The success of Direct Action – like the CPM before it – partly relies on the Government’s assumption that emissions from the waste sector will remain relatively stable at 15 Mt CO2-e through to 2030. Waste generation is expected to grow, so improvements in methane capture and the diversion of organic waste from landfill will be necessary to limit emissions growth.

Figure 0‑1: Emissions from waste projection 1990 to 2030 (National Greenhouse Gas inventory-NGGI)

The proposed Direct Action scheme will penalise existing CFI projects, which currently (and until February 2015) benefit from a strong carbon price of about $24/tCO2-e. This is because the price is currently underpinned by the Carbon Tax.

On the other hand, the green paper proposes to significantly simplify the administrative requirements to participate in Direct Action, and to dramatically increase the number of approved methodologies from the current 22, to probably 200 or so.

There also are provisions to facilitate the aggregation of emissions reductions across projects and activities, and allow for CFI professionals (known as ‘project aggregators’) to act on behalf of a group of land owners and/or project proponents.

That’s great news for a range of small to medium landfills in regional settings that cannot afford the capital expenditure of a landfill gas capture system, or even the administrative costs of participating in the scheme.

The intent behind the green paper is that these small landfills could now claim credits through project aggregators for their small scale GHG mitigation efforts such as organics diversion (think Groundswell or MAF composting) and/or landfill biofilters and/or phytocaps.

Time to act

The government is now calling for submissions on a number of design issues. Councils, landfill operators and composters should make good use of the coming consultation phase to ensure that the following activities be recognised under the Emissions Reduction Fund:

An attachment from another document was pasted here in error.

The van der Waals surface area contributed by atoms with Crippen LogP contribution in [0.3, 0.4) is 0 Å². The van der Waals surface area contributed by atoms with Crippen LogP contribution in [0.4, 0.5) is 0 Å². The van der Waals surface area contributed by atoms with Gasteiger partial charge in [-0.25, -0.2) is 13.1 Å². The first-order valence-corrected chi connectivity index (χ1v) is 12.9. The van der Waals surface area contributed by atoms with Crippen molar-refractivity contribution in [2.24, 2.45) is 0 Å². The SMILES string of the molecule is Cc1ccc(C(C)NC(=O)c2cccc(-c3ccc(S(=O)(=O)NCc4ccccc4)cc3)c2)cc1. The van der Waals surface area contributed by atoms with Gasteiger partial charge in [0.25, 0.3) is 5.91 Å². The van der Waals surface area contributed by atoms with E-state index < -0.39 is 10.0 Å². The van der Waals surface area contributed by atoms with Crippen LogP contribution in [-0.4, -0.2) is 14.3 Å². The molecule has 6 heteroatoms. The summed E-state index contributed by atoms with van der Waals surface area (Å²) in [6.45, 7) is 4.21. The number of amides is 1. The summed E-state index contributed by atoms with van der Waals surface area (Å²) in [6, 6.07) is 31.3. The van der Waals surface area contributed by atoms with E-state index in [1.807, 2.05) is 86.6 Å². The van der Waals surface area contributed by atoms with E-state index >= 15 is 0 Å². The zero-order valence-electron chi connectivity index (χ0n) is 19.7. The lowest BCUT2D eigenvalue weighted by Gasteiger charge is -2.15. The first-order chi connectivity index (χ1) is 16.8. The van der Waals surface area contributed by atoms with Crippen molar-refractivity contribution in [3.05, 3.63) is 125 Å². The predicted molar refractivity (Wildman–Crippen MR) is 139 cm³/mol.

• Capture and combustion of landfill gas from both legacy and non-legacy waste
  • Diversion of both legacy and non-legacy Municipal Solid Waste (MSW) from landfill through AWT facilities
  • Diversion of Source Separated Organics (mixed food and garden organics waste, aka “FOGO”) from landfill through controlled composting facilities
  • Diversion of green/garden waste from landfill through controlled composting facilities
  • Soil Carbon (e.g. sequestration through application of compost and biochar on land)
  • Avoided emissions through recycling of materials with high embodied energy
  • Avoided emissions by replacement of superphosphate fertilisers with compost
  • Transport (biofuel)
  • Energy Efficiency

We, as an industry need to ensure that the CFI is expanded to all waste, including “non-legacy” waste, and that we work together to develop simple methodologies for diversion of Source Separated Organics from landfill, diversion of green/garden waste from landfill, soil carbon sequestration, avoided emissions through recycling etc.

Direct action should also provide transitional arrangements to drive immediate uptake of abatement activities such as landfill gas flaring, and help existing projects adapt to a lower abatement price.

MRA is already working with clients on a number of these methodologies and representing their interests in Canberra. The more at the party the stronger our sector’s voice will be. If any of the above measures apply to you, feel free to get in touch with us at

Submissions for the Green Paper close on 21 February 2014.